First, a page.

Book 32 Deadly Notions


Deadly Notions by
Elizabeth Lynn Casey fulfills the category “Book with a Pun in Its Title” for
the PopSugar 2020 Reading Challenge. It is the fourth in the Southern Sewing Circle
series. For punny titles, I could’ve gone with either with a cozy mystery or a
romance. I’d considered one of Sarah MacLean’s books for this prompt but chose
a cozy. I’ll probably still read The Rogue not Taken, anyway.

If you aren’t into sewing (or
didn’t work at a craft store in your youth), notions are all those little things
that fill sewing baskets. Notions include items like buttons, needles, fabric
tape, zippers, thread, clasps, pins, needle threaders, etc. Since the series
revolves around a sewing group, the title is perfect. In the story, everyone
thinks they knew who committed the crime. They all have some ugly ideas about
what to do about Queen Karen, I mean, Ashley Lawson, the victim. Deadly
notions. Love the puns.

In the small town of Sweet Briar,
trouble is raising its head. Our sleuth, Tori Sinclair, the librarian, helps one
of her sewing buddies with her kid’s birthday party. Melissa is deeply
concerned that the party will not be perfect. Once again, Tori invites her
friends to use the library and her revamped Children’s Room to save the day.
One mom at the party is a nasty piece of work. She criticizes everything,
including some of the children. She leaves the group hurt and grumbling. In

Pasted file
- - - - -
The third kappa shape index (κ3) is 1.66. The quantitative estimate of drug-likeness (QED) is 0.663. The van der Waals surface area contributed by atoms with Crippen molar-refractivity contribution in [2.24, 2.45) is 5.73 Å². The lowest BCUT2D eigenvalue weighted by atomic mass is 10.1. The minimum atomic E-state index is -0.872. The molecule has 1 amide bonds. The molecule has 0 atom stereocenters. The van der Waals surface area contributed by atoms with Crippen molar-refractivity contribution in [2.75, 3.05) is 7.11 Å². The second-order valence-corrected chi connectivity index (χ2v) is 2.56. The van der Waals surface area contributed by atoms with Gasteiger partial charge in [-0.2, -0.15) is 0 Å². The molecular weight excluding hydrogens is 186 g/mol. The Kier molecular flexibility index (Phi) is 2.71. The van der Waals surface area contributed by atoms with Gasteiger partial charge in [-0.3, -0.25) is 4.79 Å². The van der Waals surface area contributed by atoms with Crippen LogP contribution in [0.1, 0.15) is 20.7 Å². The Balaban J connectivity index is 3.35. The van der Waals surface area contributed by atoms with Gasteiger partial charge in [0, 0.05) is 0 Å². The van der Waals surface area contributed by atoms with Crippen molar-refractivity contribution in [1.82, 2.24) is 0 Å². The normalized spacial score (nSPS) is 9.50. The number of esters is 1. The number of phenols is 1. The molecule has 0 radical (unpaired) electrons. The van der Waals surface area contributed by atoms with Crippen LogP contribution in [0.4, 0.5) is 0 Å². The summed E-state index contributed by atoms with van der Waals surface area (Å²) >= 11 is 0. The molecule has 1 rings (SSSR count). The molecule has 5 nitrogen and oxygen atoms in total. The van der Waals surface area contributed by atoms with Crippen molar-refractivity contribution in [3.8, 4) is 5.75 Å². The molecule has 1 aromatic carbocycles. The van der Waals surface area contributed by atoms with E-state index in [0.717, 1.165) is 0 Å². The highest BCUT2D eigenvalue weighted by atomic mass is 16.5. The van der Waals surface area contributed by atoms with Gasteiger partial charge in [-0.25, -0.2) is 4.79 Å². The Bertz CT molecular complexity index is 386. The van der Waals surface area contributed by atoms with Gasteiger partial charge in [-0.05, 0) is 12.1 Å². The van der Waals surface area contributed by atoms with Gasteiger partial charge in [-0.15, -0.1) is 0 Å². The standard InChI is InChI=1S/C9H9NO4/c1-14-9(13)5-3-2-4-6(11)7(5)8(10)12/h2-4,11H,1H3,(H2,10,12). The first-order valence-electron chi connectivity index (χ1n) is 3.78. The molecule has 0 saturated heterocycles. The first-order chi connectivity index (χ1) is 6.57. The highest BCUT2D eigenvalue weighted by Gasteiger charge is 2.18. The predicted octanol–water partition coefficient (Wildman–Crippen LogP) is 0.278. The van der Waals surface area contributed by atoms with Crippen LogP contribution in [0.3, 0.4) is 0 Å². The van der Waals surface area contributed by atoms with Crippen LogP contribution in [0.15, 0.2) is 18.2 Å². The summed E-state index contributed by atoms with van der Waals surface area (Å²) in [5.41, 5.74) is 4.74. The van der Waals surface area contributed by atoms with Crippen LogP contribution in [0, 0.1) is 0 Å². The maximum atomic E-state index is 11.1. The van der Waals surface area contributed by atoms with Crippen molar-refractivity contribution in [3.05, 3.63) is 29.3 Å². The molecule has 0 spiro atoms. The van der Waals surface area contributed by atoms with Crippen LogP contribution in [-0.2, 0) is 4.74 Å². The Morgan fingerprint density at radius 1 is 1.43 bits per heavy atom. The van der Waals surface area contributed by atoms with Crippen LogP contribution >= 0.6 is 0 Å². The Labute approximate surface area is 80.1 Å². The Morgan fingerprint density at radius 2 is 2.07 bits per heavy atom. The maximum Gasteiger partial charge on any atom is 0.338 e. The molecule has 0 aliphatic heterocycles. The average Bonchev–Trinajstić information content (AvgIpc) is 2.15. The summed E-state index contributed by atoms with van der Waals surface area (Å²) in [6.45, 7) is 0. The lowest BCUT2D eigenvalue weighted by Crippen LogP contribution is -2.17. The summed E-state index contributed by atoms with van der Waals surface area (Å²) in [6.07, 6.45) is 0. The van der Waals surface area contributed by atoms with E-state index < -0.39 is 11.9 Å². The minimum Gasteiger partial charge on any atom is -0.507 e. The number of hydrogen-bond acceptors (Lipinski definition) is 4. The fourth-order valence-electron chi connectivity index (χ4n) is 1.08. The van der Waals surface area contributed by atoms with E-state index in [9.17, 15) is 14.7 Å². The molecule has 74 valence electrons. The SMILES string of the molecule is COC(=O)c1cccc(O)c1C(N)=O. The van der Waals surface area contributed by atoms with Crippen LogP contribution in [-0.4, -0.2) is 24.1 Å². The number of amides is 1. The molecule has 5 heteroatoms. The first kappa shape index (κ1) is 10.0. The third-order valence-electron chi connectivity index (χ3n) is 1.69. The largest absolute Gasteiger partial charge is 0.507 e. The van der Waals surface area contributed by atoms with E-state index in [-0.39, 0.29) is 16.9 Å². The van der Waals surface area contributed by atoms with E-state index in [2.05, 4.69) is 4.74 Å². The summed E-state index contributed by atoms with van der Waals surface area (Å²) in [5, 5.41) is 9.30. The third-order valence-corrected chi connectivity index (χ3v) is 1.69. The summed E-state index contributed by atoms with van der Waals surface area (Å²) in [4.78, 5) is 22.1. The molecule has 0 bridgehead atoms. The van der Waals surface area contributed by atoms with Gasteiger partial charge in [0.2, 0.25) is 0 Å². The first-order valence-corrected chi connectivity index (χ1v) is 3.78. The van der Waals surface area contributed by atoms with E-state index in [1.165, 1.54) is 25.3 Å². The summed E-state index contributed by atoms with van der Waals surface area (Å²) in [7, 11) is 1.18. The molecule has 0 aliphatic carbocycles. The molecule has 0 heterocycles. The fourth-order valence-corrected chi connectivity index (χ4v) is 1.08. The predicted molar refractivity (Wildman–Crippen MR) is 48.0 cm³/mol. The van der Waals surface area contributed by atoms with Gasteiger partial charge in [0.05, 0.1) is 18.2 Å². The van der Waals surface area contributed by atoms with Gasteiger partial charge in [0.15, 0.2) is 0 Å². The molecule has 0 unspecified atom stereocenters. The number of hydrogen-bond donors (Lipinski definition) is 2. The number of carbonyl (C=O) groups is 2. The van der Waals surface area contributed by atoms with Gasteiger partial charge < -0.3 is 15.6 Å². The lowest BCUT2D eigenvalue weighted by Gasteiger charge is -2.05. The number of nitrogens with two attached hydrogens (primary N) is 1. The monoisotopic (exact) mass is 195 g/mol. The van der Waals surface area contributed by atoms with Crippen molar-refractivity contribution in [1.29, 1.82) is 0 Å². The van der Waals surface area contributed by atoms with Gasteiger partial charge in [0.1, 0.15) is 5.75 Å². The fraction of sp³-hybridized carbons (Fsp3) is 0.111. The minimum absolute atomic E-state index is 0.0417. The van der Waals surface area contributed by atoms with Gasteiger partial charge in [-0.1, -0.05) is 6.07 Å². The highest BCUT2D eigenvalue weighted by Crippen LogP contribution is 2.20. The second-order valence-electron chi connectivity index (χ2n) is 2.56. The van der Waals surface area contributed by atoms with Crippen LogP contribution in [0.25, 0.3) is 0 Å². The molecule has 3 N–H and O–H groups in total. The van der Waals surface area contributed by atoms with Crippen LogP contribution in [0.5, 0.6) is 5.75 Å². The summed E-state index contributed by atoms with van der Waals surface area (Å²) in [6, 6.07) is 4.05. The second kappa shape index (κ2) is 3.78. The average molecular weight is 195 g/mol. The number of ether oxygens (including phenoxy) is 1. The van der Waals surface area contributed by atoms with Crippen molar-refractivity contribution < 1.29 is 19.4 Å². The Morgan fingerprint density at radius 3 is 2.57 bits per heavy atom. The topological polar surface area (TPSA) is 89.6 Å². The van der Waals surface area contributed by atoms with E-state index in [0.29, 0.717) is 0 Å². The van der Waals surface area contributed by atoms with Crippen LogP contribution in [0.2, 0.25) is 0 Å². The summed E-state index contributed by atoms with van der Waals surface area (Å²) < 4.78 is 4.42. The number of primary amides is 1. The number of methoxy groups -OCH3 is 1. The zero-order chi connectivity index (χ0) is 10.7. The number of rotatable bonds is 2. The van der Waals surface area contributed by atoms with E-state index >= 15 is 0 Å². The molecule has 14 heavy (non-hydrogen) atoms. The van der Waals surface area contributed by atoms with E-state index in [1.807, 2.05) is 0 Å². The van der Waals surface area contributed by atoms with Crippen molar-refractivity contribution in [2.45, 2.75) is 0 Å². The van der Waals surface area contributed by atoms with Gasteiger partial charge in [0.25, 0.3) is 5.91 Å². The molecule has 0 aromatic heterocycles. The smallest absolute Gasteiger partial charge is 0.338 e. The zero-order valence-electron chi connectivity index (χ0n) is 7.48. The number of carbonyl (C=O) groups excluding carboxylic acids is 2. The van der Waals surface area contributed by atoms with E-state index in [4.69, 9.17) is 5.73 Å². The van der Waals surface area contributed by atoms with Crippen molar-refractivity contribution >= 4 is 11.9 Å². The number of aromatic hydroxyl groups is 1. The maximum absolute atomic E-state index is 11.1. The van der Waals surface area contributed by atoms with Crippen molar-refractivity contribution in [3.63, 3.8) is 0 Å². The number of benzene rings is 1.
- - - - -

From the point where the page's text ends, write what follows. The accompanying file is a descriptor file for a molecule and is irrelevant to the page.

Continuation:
fact, many of Tori’s friends have complained about her, saying what they’d like
to do to her.  Later, Karen, I mean,
Ashley is found dead in her car after the party, and everyone is suspect.

Our librarian, once again, works
to help solve the crime with her library and sewing skills. Also, being nosy
and asking questions as amateur sleuths should. It’s a cute little book, and the
ending is rather predictable. There is a rather tired subplot of Tori fighting
for man. But the characters are lovely.

This is why I like a cozy
mystery. The story doesn’t tax the brain, and we get to know the population.
I’ve read a few cozy series through—Diane Mott Davidson, Lilian Jackson Braun,
Alan Bradley, two of Charlaine Harris’s. These books are why series perpetuate.
Readers love to feel like they are coming home. We know the characters, and we
root for them, even if the plot is not the best.

The story spoke to me in a quirky
way. I’ve had Melissa’s experience with the snobbish, overbearing Ashley-type.
Some of the women in the town I live in use peer pressure like a vice. Every
kid had to have a birthday party every year, and the entire class needed to be
invited. Moms had to volunteer in the school and be dressed to the nines for
any event. I received many a wrinkled nose and stink-eyed look for not toeing
the line. The push to be perfect was intense. I think Ms. Casey’s portrayal of
Melissa accurately demonstrated the pressure on a mom with elementary-school-aged
kids. It’s insane to expect perfection at every turn, but here we are. Now that
I have teens, and am older, I can let all that roll off me. But back in the day,
it was palpable and ugly. (Of course, not from everyone, but as in this novel,
it only takes one bad apple.)

A cute short read.

I give Deadly Notions by
Elizabeth Lynn Casey Four Birthday Balloons (regular ones, nothing fancy, or
maybe one fancy one…)







Comments 1

  • I love cozies for the same reason (I suspect we all do), but it is nice when the subplots are unique to the series. It's the characters that carry the series.

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